I would call her and ask her point blank for the deposit back. Tell her the stand was returned broken. If she ask you why did your dauhgter give her the deposit back, point blank tell her," First off I think you knew you were taking advantage of my daughter, cause she thought you were being honest." Your probably not going to get your money back, but I would have to call her on her terrible behavior.

newmansmom2004 Posted 13 Sep 2009 , 1:14am
post #9 of 21

I think I'd call the woman and ask her how the stand was broken so that she knows YOU know it's broken. You might tell her your daughter mistakenly returned the deposit and that you'll now need to replace the stand. If she doesn't offer to refund the deposit I really don't see any way to get it back. I just have a feeling that if she took it from your daughter in the first place she's not going to offer to return it.

I'd write her off as someone never to do business with again and I'd very clearly (but gently) tell your daughter (and any future customers) that if a customer comes by to return a rented item in the future, your policy is that only YOU can refund the deposit after making sure the returned item is in the condition it was in when it left your hands. Then you can either mail their deposit check back or will make arrangements to return a cash deposit. Unfortunately your daughter was trying to be nice to the gal and got caught in the middle. Just a crappy circumstance.

Classycakes Posted 13 Sep 2009 , 1:57am
post #10 of 21

Thank you all - I appreciate your opinion. I will call her tomorrow when I've cooled down. I think I'm in shock that someone would do this. I would NEVER do that to someone else! If I broke or lost something belonging to someone else, I'd immediately offer to replace it. I really don't get how this client could just walk away, knowing she just hoodwinked a young girl. OVER FORTY DOLLARS!!! My goodness, I wouldn't sleep a wink, the guilt would just eat me up. But she probably walked away laughing because she pulled a fast one.

I read the posts here about problems that other decorators have with customers. Sometimes the stories just amaze me because most of us are not big business. We're just trying to do an honest day's work for a fair price to pay our bills and raise our families. People seem to think it's a challenge to try and cheat you any way they can. Unfortunately the bad customers tend to spoil things for the good customers because it makes us so wary and we're less likely to give customers the benefit of the doubt. I know I've changed my way of doing things on several occasions after reading some of the posts here.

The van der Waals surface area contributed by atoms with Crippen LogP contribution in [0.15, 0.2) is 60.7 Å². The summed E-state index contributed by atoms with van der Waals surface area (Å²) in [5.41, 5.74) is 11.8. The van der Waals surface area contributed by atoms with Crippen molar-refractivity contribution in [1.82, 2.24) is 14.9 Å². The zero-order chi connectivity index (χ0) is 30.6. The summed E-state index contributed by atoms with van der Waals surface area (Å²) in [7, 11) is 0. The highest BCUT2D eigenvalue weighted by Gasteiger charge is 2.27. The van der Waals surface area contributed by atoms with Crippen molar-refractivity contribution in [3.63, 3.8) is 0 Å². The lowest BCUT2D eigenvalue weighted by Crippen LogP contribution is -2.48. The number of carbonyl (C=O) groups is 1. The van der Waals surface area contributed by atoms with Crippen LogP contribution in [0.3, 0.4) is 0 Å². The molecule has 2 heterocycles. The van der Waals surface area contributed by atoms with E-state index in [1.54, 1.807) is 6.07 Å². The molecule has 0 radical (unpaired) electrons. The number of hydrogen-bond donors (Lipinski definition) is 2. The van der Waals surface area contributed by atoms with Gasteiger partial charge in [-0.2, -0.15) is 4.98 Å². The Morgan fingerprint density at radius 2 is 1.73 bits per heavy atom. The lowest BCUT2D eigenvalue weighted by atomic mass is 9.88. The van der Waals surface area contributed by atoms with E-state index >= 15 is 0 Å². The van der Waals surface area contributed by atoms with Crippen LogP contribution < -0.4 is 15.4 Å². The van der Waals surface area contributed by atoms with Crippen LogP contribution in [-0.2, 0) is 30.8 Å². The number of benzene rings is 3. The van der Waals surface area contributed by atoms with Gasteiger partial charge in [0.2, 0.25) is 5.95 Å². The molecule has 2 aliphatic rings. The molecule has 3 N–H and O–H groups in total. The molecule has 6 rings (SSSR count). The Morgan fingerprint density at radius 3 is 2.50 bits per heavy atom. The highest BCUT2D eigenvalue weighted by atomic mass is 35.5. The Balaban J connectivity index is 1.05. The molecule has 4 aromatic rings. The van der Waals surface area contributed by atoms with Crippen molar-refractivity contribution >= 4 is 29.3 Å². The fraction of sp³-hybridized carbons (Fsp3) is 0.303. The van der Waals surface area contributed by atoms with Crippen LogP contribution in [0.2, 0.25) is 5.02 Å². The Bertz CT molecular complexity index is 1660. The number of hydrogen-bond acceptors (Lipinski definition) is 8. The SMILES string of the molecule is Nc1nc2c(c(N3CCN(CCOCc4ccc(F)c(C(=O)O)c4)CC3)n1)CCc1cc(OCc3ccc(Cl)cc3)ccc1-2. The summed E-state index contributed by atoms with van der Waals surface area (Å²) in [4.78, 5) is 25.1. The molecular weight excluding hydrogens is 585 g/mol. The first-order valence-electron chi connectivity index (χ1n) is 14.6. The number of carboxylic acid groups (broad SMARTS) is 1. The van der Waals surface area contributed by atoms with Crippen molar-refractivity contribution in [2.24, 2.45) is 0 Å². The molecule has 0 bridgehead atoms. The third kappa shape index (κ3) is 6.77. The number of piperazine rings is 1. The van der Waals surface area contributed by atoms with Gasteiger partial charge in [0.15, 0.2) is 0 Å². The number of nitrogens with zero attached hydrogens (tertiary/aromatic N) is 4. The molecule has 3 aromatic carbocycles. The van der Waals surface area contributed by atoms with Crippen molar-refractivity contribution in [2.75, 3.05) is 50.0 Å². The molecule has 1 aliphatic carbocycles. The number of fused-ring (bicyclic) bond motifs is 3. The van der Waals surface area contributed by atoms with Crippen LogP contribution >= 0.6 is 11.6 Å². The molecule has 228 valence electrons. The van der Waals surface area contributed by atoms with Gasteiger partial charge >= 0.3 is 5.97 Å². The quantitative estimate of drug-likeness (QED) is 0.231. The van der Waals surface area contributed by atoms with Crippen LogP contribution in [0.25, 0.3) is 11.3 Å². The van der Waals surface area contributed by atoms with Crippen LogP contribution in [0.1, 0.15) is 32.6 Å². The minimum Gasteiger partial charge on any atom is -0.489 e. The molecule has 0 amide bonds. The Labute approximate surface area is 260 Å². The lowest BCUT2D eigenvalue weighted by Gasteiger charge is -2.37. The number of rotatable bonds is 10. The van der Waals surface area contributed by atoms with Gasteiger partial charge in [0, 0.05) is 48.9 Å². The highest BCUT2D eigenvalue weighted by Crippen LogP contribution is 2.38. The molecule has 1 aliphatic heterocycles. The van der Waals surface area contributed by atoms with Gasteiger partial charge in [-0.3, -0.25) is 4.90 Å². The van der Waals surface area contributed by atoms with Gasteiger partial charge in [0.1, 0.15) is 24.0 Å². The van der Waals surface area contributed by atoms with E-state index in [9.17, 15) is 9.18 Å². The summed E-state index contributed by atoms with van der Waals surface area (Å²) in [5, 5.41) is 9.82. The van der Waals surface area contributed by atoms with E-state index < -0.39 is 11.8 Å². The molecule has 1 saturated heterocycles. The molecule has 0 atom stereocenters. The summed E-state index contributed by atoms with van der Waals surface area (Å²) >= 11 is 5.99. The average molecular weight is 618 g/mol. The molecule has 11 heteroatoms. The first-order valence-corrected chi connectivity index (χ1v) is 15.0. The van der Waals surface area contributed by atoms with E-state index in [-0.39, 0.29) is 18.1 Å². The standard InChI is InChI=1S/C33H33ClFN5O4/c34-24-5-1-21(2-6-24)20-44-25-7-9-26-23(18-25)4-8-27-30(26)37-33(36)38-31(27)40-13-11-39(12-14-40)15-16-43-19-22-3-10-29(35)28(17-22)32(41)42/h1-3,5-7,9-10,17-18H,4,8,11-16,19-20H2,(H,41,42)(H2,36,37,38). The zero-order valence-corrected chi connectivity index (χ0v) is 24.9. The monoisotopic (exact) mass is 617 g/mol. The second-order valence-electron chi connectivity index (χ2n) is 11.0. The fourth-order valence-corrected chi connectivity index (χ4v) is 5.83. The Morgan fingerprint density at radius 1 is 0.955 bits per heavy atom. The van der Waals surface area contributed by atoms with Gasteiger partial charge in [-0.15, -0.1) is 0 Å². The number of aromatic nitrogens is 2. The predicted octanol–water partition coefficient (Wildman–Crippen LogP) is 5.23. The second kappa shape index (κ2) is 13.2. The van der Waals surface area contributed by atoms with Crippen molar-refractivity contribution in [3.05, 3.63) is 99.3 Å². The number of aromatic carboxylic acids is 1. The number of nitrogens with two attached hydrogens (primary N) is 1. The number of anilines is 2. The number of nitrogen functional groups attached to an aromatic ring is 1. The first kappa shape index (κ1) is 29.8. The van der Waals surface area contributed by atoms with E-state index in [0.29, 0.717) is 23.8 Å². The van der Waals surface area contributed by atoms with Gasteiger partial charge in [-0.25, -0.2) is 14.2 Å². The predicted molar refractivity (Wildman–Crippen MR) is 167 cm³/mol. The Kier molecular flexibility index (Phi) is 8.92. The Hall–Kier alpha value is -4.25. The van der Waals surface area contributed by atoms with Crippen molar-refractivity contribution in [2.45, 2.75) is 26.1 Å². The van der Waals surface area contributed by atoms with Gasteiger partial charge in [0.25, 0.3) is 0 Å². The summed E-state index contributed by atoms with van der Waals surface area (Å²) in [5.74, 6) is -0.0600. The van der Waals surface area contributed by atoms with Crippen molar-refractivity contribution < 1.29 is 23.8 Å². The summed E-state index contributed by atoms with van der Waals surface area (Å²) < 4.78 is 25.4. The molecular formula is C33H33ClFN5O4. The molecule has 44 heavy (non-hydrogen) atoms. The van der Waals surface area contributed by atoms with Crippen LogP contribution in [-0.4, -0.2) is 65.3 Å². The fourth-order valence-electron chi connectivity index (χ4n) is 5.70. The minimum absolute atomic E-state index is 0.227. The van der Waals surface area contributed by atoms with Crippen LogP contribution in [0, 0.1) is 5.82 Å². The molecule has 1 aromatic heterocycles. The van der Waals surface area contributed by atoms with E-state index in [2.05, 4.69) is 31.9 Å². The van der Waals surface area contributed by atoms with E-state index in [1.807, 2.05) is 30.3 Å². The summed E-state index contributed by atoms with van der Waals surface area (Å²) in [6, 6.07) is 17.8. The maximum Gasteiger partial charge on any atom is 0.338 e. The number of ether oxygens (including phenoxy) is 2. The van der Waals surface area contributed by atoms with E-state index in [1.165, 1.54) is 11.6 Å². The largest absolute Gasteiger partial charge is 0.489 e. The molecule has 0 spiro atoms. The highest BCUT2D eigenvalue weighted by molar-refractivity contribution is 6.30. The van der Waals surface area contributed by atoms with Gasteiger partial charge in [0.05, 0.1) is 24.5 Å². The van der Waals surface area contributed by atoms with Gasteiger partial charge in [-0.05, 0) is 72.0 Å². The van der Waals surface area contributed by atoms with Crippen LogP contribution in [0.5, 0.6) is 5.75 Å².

This business can be great. It's a rewarding thing to create something that makes people happy. It's nice to make money for doing something creative and it gives you a great feeling when you can say "I made that!!". But then sometimes, something like this happens and it really sucks!

My favourite Newfie saying right now is: "I'd like to smack 'er right up side the head!!!'' icon_evil.gif


sadsmile Posted 13 Sep 2009 , 2:10am
post #11 of 21

You forgot,"and down the other!!!"

Give your daughter a great BIG (((HUG)))!!!

cylstrial Posted 13 Sep 2009 , 2:20am
post #12 of 21

Let us know what happens when you call her.

That's terrible. I would call her and say - "What happened to the cupcake stand?" And then after she answers, "You know the reason that I took the $40 deposit is for instances like this. The $40 won't cover the entire cost of the cupcake stand - but it's insurance money."

The only thing that I can think - is that she's going to try and say there was something wrong with your stand to begin with - and she didn't do it.

How rude - she should have called you. I would be so embarrassed and upset if I broke something. And I would certainly not take the deposit money back.

Mensch Posted 14 Sep 2009 , 6:51pm
post #13 of 21

I would beat her up.

LaBellaFlor Posted 15 Sep 2009 , 4:29am
post #14 of 21
Originally Posted by Mensch

I would beat her up.


Why are you so crazy?!?!?!? I LOVE IT!

CakeDiva73 Posted 17 Sep 2009 , 4:33am
post #15 of 21

so what happened??? icon_lol.gif